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Exploring coffee genetic resources for the Pacific Islands

This Small Research Activity aims to evaluate whether coffee, as a high-value product of agroforestry systems, can diversify livelihood opportunities, especially for women, in rural communities in the Pacific islands.
Coffee was introduced to the Pacific islands as a commercial export crop, and a reasonably successful plantation-based industry survives in both Vanuatu and Tonga. Coffee survives in Fiji and Samoa as a semi-wild plant in forests (or in small, scarcely managed plantings); the originally imported varieties (arabica, robusta, liberica) have become inextricably mixed and hybridised locally.
Ethically based businesses developed value chains and niche markets based on 'wild-harvested' coffee which women collect, providing rural communities with a new source of income. These coffees' unique characteristics and background 'story' may help sell it, but small quantities and variable quality limit market development. The businesses have sought ACIAR's help to better characterise the material already grown in-country, to obtain varieties better adapted to local (lowland) conditions while still offering good quality, and to strengthen local supply chains.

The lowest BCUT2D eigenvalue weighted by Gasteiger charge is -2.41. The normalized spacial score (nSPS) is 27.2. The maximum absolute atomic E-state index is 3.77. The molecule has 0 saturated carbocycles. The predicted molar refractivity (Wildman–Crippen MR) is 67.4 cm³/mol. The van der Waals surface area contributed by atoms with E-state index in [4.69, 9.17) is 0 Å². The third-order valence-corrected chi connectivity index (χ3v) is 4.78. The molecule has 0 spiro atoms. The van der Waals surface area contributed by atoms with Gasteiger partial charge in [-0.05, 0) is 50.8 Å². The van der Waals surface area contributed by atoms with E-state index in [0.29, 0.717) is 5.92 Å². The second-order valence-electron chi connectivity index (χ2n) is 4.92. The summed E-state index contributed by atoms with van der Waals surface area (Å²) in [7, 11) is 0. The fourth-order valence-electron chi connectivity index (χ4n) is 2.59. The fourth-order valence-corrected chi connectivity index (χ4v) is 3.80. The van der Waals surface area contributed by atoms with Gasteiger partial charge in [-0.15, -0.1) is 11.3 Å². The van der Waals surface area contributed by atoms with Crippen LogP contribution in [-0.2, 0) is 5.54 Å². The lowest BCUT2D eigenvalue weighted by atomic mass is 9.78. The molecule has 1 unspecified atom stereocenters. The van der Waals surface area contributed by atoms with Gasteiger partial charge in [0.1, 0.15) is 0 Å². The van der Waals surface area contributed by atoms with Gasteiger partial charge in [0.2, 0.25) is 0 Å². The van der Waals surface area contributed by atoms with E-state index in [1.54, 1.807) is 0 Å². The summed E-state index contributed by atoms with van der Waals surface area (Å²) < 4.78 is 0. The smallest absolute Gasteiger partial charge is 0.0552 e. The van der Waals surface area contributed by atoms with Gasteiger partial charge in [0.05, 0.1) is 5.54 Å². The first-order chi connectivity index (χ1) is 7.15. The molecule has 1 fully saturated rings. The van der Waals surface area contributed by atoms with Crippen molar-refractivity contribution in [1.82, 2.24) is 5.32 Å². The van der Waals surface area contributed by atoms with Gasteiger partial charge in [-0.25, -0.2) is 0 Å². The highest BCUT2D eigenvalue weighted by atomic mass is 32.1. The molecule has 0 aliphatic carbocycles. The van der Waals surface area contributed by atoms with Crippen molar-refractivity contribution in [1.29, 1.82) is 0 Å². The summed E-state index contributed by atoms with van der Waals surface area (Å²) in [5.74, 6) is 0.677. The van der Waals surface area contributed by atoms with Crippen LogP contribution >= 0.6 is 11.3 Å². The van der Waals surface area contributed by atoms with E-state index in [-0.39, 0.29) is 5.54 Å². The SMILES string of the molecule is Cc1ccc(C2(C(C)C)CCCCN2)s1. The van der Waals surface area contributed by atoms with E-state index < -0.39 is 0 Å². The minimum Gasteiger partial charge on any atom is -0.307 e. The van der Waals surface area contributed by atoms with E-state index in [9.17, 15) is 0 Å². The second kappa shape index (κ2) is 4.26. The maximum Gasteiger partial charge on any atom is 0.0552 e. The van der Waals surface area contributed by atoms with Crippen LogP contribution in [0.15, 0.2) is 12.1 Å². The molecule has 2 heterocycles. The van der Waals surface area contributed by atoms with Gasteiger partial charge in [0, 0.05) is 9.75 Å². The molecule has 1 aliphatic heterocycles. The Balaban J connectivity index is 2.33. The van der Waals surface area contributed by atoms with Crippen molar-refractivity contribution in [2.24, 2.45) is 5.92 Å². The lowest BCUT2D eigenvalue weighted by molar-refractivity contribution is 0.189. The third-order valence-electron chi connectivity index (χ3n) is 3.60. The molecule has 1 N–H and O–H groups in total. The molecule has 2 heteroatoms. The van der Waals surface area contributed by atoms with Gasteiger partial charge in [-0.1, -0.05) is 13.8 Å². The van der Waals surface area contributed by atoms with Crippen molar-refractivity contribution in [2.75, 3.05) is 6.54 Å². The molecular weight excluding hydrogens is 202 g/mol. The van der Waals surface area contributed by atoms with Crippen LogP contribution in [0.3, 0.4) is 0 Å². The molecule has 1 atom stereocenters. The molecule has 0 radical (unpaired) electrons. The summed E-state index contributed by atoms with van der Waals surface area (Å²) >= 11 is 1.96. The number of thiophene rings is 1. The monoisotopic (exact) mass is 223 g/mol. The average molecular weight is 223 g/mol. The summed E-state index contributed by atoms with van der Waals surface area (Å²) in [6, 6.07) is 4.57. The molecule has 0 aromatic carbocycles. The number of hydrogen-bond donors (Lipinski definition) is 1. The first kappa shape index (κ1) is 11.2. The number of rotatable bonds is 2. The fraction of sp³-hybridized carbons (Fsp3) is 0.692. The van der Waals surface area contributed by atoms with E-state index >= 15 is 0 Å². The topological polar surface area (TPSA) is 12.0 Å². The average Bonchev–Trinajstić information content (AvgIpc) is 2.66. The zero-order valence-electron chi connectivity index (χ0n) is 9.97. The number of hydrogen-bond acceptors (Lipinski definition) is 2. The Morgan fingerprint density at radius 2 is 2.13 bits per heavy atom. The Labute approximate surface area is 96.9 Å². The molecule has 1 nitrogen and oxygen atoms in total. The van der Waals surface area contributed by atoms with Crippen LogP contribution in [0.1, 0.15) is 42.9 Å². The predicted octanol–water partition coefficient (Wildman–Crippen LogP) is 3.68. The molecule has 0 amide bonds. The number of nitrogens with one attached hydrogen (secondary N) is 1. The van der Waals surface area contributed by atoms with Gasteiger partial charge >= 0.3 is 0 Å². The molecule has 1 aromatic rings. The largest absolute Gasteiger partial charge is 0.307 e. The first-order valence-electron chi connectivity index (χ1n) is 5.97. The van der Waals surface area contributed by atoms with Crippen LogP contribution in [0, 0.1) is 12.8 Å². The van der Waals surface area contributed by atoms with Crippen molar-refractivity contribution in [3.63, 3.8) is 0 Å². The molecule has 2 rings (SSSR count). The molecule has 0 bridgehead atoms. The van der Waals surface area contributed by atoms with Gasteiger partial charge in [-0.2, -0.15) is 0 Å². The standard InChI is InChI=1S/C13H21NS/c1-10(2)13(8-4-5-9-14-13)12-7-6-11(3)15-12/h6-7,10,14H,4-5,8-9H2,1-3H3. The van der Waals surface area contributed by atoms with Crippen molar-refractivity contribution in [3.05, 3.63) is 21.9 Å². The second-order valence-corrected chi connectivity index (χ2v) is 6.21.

The project will sample coffee plants in Fiji and Vanuatu, and candidate materials in nearby countries (Tonga, Papua New Guinea, Indonesia) that may share genetic resources, focusing on varieties suitable for lowland conditions. It will genotype materials (DNA fingerprinting), assess phenotype, and assess the coffee beans for quality. Coffee industry stakeholders from the target countries will go on a study tour, probably in Java, to see a more developed industry with agroforestry- and community-based value chains for lowland coffee. Participation in the characterization research and in-country activities to strengthen local value chains will build capacity.
Information on coffee genetic resources and community-based lowland coffee value chain will help to develop the industry in Fiji and Vanuatu. The project should improve the livelihoods of women in rural communities through developing an ethical and inclusive industry.